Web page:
EU CUSTOMS POLICY Commission Report on Customs 2013 programme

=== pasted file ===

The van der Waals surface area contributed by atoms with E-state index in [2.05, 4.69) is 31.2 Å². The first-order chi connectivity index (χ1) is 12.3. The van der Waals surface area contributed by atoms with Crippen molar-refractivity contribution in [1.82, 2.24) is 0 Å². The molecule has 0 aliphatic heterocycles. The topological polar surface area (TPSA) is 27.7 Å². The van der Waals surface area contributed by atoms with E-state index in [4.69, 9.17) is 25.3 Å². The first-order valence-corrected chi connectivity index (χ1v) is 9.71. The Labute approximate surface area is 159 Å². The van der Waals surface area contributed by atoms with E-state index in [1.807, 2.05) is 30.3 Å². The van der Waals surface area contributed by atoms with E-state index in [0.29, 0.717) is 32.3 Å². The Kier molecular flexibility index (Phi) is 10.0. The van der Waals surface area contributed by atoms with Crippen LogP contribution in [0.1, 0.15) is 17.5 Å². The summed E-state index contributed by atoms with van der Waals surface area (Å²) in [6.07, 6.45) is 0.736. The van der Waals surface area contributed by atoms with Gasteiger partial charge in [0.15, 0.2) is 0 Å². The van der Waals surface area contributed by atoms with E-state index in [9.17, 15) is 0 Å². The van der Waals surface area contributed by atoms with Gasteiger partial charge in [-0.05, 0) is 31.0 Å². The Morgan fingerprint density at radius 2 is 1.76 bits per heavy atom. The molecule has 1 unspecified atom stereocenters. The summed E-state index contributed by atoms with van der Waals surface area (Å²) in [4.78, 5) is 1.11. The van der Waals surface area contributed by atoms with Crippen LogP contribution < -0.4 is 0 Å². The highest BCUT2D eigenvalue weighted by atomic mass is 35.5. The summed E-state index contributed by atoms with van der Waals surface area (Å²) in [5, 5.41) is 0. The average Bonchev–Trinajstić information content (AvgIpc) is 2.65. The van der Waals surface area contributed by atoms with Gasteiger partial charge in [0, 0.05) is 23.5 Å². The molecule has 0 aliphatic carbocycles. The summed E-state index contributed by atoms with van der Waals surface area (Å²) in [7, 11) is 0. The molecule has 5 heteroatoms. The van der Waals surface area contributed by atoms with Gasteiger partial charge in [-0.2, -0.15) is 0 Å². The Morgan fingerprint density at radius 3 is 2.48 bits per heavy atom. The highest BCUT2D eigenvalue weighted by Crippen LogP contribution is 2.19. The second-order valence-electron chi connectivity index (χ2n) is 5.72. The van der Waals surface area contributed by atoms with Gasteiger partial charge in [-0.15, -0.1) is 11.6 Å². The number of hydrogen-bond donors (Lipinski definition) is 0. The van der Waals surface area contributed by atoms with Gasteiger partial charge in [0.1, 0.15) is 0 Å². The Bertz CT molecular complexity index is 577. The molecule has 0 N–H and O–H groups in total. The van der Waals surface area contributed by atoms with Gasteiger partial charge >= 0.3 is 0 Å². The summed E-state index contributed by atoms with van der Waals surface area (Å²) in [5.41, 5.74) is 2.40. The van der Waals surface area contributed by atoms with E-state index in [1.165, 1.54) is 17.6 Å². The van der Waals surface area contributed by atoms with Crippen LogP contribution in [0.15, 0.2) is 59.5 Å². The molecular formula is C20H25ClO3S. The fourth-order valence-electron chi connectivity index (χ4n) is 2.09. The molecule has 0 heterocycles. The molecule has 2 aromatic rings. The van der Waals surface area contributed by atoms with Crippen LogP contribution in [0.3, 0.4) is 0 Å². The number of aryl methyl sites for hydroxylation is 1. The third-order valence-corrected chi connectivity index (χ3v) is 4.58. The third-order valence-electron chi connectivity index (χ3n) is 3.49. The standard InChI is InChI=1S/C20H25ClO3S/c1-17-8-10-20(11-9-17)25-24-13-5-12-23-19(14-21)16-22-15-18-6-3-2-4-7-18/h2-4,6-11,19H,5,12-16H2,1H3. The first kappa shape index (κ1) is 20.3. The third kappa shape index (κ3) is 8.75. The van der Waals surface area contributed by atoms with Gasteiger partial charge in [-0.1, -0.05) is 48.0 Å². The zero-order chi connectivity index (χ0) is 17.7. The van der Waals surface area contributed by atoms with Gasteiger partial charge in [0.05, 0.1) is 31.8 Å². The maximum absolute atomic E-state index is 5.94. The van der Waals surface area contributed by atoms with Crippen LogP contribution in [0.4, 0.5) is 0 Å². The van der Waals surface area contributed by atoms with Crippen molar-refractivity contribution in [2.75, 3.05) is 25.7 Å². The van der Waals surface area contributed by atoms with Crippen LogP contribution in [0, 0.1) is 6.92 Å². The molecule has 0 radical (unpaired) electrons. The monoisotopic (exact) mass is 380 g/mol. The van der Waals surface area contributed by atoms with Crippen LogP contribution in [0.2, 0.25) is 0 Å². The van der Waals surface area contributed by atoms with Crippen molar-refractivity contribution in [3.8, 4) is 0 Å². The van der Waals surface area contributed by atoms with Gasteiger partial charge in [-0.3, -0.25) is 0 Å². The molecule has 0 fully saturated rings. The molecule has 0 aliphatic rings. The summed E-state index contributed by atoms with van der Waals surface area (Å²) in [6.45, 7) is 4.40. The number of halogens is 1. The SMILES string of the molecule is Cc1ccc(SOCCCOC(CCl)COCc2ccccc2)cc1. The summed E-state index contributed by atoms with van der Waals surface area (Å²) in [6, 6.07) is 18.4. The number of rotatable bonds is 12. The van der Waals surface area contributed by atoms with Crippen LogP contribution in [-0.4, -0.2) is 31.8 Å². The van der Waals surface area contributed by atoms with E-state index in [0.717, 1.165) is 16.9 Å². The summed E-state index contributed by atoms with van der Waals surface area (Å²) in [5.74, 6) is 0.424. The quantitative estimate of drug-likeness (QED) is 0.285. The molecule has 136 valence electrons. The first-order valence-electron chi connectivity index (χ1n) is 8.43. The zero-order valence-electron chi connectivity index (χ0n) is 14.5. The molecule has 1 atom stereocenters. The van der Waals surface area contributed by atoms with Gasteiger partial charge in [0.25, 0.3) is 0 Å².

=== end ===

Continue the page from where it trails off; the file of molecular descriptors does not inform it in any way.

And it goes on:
On 20 February 2015, the European Commission presented its final evaluation of the “Customs 2013” programme. This programme ran from 2008 to 2013, and aimed to support and foster cooperation and coordination between the Member States’ customs administrations and to protect the financial interests of the EU. It also sought to ensure supply chain security and trade facilitation, and prepare certain partner countries for accession to the EU. The Commission has found that the Customs 2013 programme made a significant contribution towards several objectives, such as enhanced safety and security (through the Import Control System, the Customs Risk Management System and the Economic Operator Registration and Identification System); protection of the EU’s financial interests (noting the confirmed importance of the existing TARIC and Tariff Quota databases in ensuring correct calculation of duties and how increased risk management systems help to spot irregularities); and the facilitation of trade (through paperless declarations, risk management systems “with as little an inhibiting effect on trade as possible”, and increased interest in Authorised Economic Operator (AEO) status as a result of more mutual recognition agreements with non-EU countries). As regards AEO, the Commission notes it is aware of businesses’ perception that AEO benefits are “limited in practice”. Based on interviews with customs officials, the report also finds, for example, that the EU legislator had underestimated the practical complexities of implementing the Import Control System; that the inherent complexity of EU customs classification legislation affected the clarity and user-friendliness of the TARIC and the Binding Tariff Information system; and that it was difficult to keep an overview of the proliferation of joint actions in recent years. The report finally recommends, inter alia, to streamline the platforms used for sharing documents and facilitate communication between the Commission and the Member States, and to ensure flexible and adaptable, more goal-orientated and accountable joint actions. The Commission will prepare an Action Plan, and certain operational findings will be addressed in the course of the current “Customs 2020” programme. In this issue EU CUSTOMS POLICY Commission Report on Customs 2013 programme TARIFFS Duty suspension and tariff quotas EU duty suspension for certain heavy oils FTA update CLASSIFICATION Classification Regulations Nomenclature Committee developments Court judgment on thermal imagers ORIGIN Origin Committee developments Customs Code Committee vote on preferential origin rules EU publishes new origin protocol in EUMontenegro Association Agreement VALUATION Valuation Committee developments MISCELLANEOUS Conclusion of WTO Trade Facilitation Agreement EU requests WTO dispute settlement panel over Russia’s import duties EU Commission issues trade in seal products proposal This newsletter briefly describes EU customs developments. Due to the general nature of its content, this newsletter is not and should not be regarded as legal advice. White & Case LLP – Avocats-Advocaten rue de la Loi, 62 Wetstraat – 1040 Brussels – Belgium Tel: +32 2 239 26 20 / Fax: +32 2 219 16 26 www.whitecase.com White & Case 2 TARIFFS Duty suspension and tariff quotas The formal proposals for updates to the Duty Suspensions (DS) and Tariff Quota (TQ) Regulations as part of the July 2015 round are not yet available. However, the European Commission’s dedicated webpage now shows which applications have been accepted or rejected. Following the 15 March 2015 deadline for Member States to submit applications for the January 2016 round, the first meeting of the Economic Tariff Questions Group should occur between late April and mid-May 2016. EU duty suspension for certain heavy oils and similar products In early February 2015, the European Commission proposed a Regulation to allow repayment of duties on imports of certain heavy oils and similar products destined to undergo specific processes, which are classified under Combined Nomenclature (CN) code 2707 99 99. The customs classification rules for these products changed in early April 2013. From that date, oils in which the weight of the aromatic constituents exceeded that of the non-aromatic constituents were no longer subject to zero duties, but to a duty of 1.7%. Because the EU aims to give the same tariff treatment to all types of heavy oils, it introduced a temporary autonomous suspension for applicable products as of 1 July 2014. The current proposal seeks to allow repayment of duties paid between the change of classification rules on 4 April 2013 and the introduction of the temporary autonomous duty suspension on 1 July 2014. This proposal will need to be approved by the Council before the Regulation can be published and enter into force. FTA update a) US The 8th round of the EU-US Transatlantic Trade and Investment Partnership (TTIP) negotiations took place in Brussels on 2-6 February 2015. During this round, the parties held discussions on, inter alia, tariffs, and sectorspecific and horizontal regulatory issues (i.e. regulatory cooperation, technical barriers to trade, and SPS). The negotiations will be intensified in the coming months in order to make as much progress as possible in 2015, with the next round scheduled for 20-24 April and one further round before the Summer break. The parties are also aiming to organise inter-sessional discussions between certain negotiation teams in-between these formal rounds. Meanwhile, the European Parliament (EP) held several debates during the week of 23 February in anticipation of the EP resolution on TTIP to be adopted during the plenary meeting of 18-21 May 2015. It has further been reported that Turkey is seeking special treatment by the EU and US through the inclusion of a clause in the TTIP agreement that would pledge that it will be implemented by customs union members, or through an update of the EU-Turkey customs union agreement. b) Japan The 9th round of EU-Japan negotiations on the Economic Integration Agreement was held from 23 to 27 February 2015 in Brussels. The discussions included tariffs, technical barriers to trade, sanitary/phytosanitary issues, public procurement, services, investment, regulatory cooperation, and transparency. The next round will take place in Tokyo in late April 2015. c) Vietnam During the EP International Trade (INTA) Committee meeting of 24 February 2015, both the Vietnamese Ambassador to the EU and the EU’s Chief Negotiator indicated that the aim is to conclude the FTA negotiations between the EU and Vietnam this year. The negotiating parties have concluded talks on 7 out of the 15 chapters, including on customs and trade facilitation, and technical barriers to trade. Parties are still discussing market access for certain sensitive products on both sides, e.g. through tariff rate quotas for rice. Talks have also continued regarding such issues as rules of origin (in particular for textiles). d) Ecuador The text of the EU-Ecuador FTA (that will be attached as a protocol to the existing FTA with Colombia and Peru) has been made available on the European Commission’s website. The text is provided for information purposes only and must still be transmitted to the Council and the EP for their approval, before the agreement can enter into force. e) Indonesia It has been reported in the press that Indonesia intends to revive bilateral discussions with the EU and initiate negotiations for a bilateral Comprehensive Economic Partnership Agreement. The EU and Indonesia have been discussing the scope of a possible future trade agreement since 2012, but the two sides have so far been unable to align negotiation ambitions. White & Case 3 CLASSIFICATION Classification Regulations The following classification regulations were published in February 2015: Commission Implementing Regulation 2015/181 classifies an emulsifier intended for the food industry in the form of fine white-yellowish powder made from hydrogenated vegetable oil, with added mono-and diglycerides from a different vegetable oil, under CN code 3404 90 00 as other artificial waxes and prepared waxes. Commission Implementing Regulation 2015/184 classifies so-called silica gel in the form of small transparent granules that absorbs moisture and that is presented to be used, for example, to protect and preserve medicines or to keep goods dry during shipment, under CN code 3824 90 96 as other chemical products not elsewhere specified or included. Commission Implementing Regulation 2015/185 classifies a strawberry sauce that is presented in a 2kg plastic bag under CN code 2103 90 90 as a sauce. Commission Implementing Regulation 2015/221 classifies a four-wheel drive utility vehicle for offroad use that can be used for a wide range of functions (pushing, hauling trailers, moving animals, transporting plants, etc.) as a new motor vehicle for transportation of goods, under CN code 8704 21 91. The Commission further repealed a Regulation classifying blue polymethine dye (fluorescent dye) diluted in a mixture of solvents ethylene glycol and methanol, used in automatic blood analysers, under CN heading 3212 as dye and other colouring matter. This repeal follows a judgment from the Court of Justice of the EU (CJEU) ruling that a similar product should be classified as laboratory reagents under CN heading 3822. Between 30 January and 13 February 2015, the members of the Customs Code Committee also gave a positive written vote on the classification of UV water sterilisers (proposed classification under CN code 8421 21 00), toys with built-in music modules (proposed classification under CN code 9503 00 41), electric skateboards (proposed classification under CN code 9506 99 90), and films with aerials or aerial arches (proposed classification under CN code 8504 50 95). These Regulations can now be formally adopted by the European Commission and published in the Official Journal, after which they will become effective. Nomenclature Committee developments a) Mechanical/Miscellaneous Sub-Section The report of the 144th meeting of the Mechanical/Miscellaneous Sub-Section of the Nomenclature Committee of 12-15 January 2015 indicates that the Committee concluded examination of the classification of photo books, skull replicas, car receiver/radio back panels and central information display back panels, luminous shoelaces, long trousers, mini greenhouses, puzzle books, and biplane aircrafts. The Committee also discussed the classification of, inter alia, curtain materials, sun blinds for cars, long pile fabrics, sewing machines, monitor arms, LED glitter lamps, arm sleeves for smartphones, adhesive guns, mixer-converter analogic/digital pre-amplifier devices, drawing boards, grips for metal bars, wrought iron articles, the scope of Chapter 64 (footwear), and the wording of CN code 9018 90 50 on transfusion apparatus. The agenda of the 148th meeting of the Textiles and Mechanical/Miscellaneous Sub-Section that took place on 9-11 March 2015 indicates that a vote was scheduled on draft Regulations for a wrist support, table legs and an LED wall. Furthermore, the Committee intended to conclude the discussion on draft Regulations for many of the above mentioned products, and also for electronic money boxes, photo books, mop heads presented without handle, glue guns, vibration engines, PV Junction boxes, fibre glass woven fabrics, and free wheels. A first discussion was planned for adaptors/cables for game consoles, toner cartridges, cash drawers, handset lifters, lamination machines, control units for gas discharge lamps, wheel sensor assembly, STB power supply, smartphone docking stations, glass shelves, and drones (with and without camera). b) Agriculture/Chemical Sub-Section The report of the 145th meeting of the Agriculture/Chemical Sub-Section of the Nomenclature Committee which was held on 2-3 February 2015 has been made available. During this meeting, the Committee discussed, inter alia, a proposal to amend the CN Explanatory Notes (CNENs) for tobacco and an amendment of a CNEN and an Additional Note to the chapter on pharmaceutical products. The Committee also delivered ‘no opinion’ on the tariff classification of “milk permeate” and “whey permeate”, and approved an amendment to Additional Note 2(a) to Chapter 20 sugar) and to Additional Note 4(a) to Chapter 27 (regarding standards for oil products). In addition, the Committee discussed the classification of a thinner product, glucomannan, and waste of electric and/or electronic equipment (WEEE), as well as a further amendment to Additional Note 2(e) to Chapter 27 (on the definition of gas oil), and the possible creation of new subheadings under 2202 90 (certain beverages). White & Case 4 The group also examined a proposed amendment to Note 4 to Chapter 40 proposed by the European Tyre and Rubber Manufacturers Association. Court judgment on infrared thermal imagers On 12 February 2015, the CJEU issued a judgment in Case C-134/13 (Raytek GmbH and Fluke GmbH v. Commissioner for Her Majesty’s Revenue and Customs) regarding the classification of infrared thermal imagers. The case concerned the validity of a 2011 EU Classification Regulation classifying infrared thermal imagers which merely measure temperature as thermometers under CN code 9025 19 20 (at the time subject to 3.2% duty), rather than a different classification for certain optical radiation instruments (CN code 9027 50 00 – duty free at the time) supported by earlier Binding Tariff Information. The applicants argued that the Commission had altered the subjectmatter of those two tariff headings. The CJEU disagreed with the applicants, but also noted that the products at issue in the case before the court were not necessarily the same as those covered in the disputed regulation. It therefore concluded it was up to the referring UK court to verify whether the products at issue have a function other than measuring temperature, and therefore might be considered something other than a thermometer for classification purposes. ORIGIN Origin Committee developments The report of the 215th meeting of the Origin Section of the Customs Code Committee that took place on 11-12 December 2014 has been made available. It shows that the Committee discussed, inter alia, certain matters related to the Regional Convention on pan-EuroMediterranean (PEM) preferential rules of origin, the state of play of the Registered Exporter System (REX), as well as the legislative amendments needed in order to implement the REX system. The Commission also briefed the Committee on the customs sub-committees meetings with Lebanon and Tunisia, the state of play of the origin provisions in the association agreements with Georgia, Moldova and Ukraine, and on origin-related discussions in FTA negotiations with Japan and Vietnam. The Committee also discussed a question raised by Serbia concerning the acceptance of EUR.1 movement certificates stating the name of a Member State (instead of ‘EU’) and further held follow-up discussions on the EU-Korea Customs Committee meeting held in June 2014. The Committee also discussed the documents on which an origin declaration may be made out and the impact of the removal of generalised tariff preferences (GSP) benefits for some countries as of 1 January 2015. Finally, the European Anti-Fraud Office (OLAF) gave a presentation on cases concerning autonomous preferential arrangements (notably GSP), where preference may be denied without requesting subsequent verification, i.e. where it has been established that the relevant goods did not originate in the declared country of origin. Customs Code Committee vote on preferential origin rules Between 6 and 19 February 2015, the members of the Origin Section of the Customs Code Committee were scheduled to issue a written vote on proposed amendments to the EU’s Regulation on the rules of origin relating to the EU’s GSP regime and preferential tariff measures for certain other countries or territories. These amendments relate to, inter alia, the extension of the REX system to Norway, Switzerland and Turkey (once certain conditions are fulfilled); amended conditions for the retrospective issuing of Form A certificates; the introduction of a tolerance in width requirements for Form A certificates of origin; and the imposition of transitional measures and a phasing-in approach until 31 December 2019 for the REX system. The proposed Regulation would further contain detailed rules concerning the protection of personal data in the REX system, and new rules concerning the splitting of consignments (to clarify that the splitting of consignments may only take place without loss of GSP status if carried out by exporters or under their responsibility). The outcome of the vote is not yet known. EU publishes new origin protocol in EU-Montenegro Association Agreement On 4 February 2015, the EU adopted the Decision of the EU-Montenegro Stabilisation and Association Council replacing the origin protocol of the bilateral Association Agreement. The new protocol makes reference to the PEM Convention, which should allow Montenegro to benefit from diagonal cumulation of origin under the Convention when certain conditions are met. VALUATION Valuation Committee Developments The report of the 17th meeting of the Valuation Section of the Customs Code Committee that took place on 10 October 2014 was made available in February. During this meeting, OLAF representatives gave a briefing about the outcome of the recent joint customs operation (JCO) “Snake” between the EU and China which targeted undervaluation of textiles and footwear. The Committee also discussed the valuation of know-how, the determination of the unit price under the deductive method and the calculation of “greatest aggregated quantity”, and the use of “Bitcoins” for transaction settlement and related currency conversion issues. The Committee also prepared for the Autumn session of the World Customs Organisation (WCO) Technical Committee on customs valuation (TCCV) by discussing the net margin method and the resale price method in the context of related party transactions and transfer pricing, the valuation of distribution fees based on net profits, the valuation of goods in global value chains, the White & Case 5 treatment of fees for unlocking a function of imported goods after importation, and certain issues in relation to royalties and licence fees. The Committee further discussed a possible transitional clause in the draft implementing act for the Union Customs Code (UCC) to allow continued use of “first sale” under prior contracts to determine the customs value of goods in a chain of successive sales. The 18th meeting of the Valuation Section of the Customs Code Committee took place on 5-6 March 2015. The agenda for that meeting indicates that the Committee was scheduled to discuss, inter alia, sales on consignment of perishable fruits and vegetables, prices invoiced in foreign currencies with pre-fixed exchange rates, customs valuation treatment of price increases in specific circumstances, the valuation of know-how, a proposed monitoring action, and WCO guidance on advance rulings. The Committee was also planning to pre-coordinate the meeting of the WCO TCCV that will take place on 4-8 May 2015 (which will cover many of the same topics as discussed above for the Autumn WCO TCCV meeting). MISCELLANEOUS Conclusion of WTO Trade Facilitation Agreement On 6 February 2015, the European Commission issued a proposal for a Council Decision on the conclusion on behalf of the EU of the WTO Trade Facilitation Agreement. WTO negotiations on a trade facilitation agreement were concluded on 3-6 December 2013. In November 2014, the WTO General Council adopted the Protocol and opened it for acceptance by each WTO Member. This agreement will enter into force once accepted by two-thirds of the WTO Membership. EU requests WTO dispute settlement panel over Russia’s import duties On 26 February 2015, the EU announced that it had requested the establishment of a WTO dispute settlement panel concerning certain import duties imposed by Russia, including on refrigerators. EU Commission issues trade in seal products proposal On 6 February 2015, the European Commission issued a proposal to amend the existing regulation on trade in seal products to implement the WTO’s dispute settlement body report that was issued in the dispute between the EU on the one hand, and Canada and Norway on the other. The WTO’s dispute settlement body had found that, while this ban is justified, some of the measures are nevertheless discriminatory. The proposed Regulation removes or modifies, inter alia, certain exceptions from the general ban on placing seal products on the EU’s market. Worldwide. For Our Clients. 38 Offices. 26 Countries. White & Case Brussels LLP Rue de la Loi 62 Wetstraat 1040 Brussels Belgium www.whitecase.com In this publication, White & Case means the international legal practice comprising White & Case LLP; a New York State registered limited liability partnership, White & Case LLP, a limited liability partnership incorporated under English law and all other affiliated partnerships, corporations and undertakings.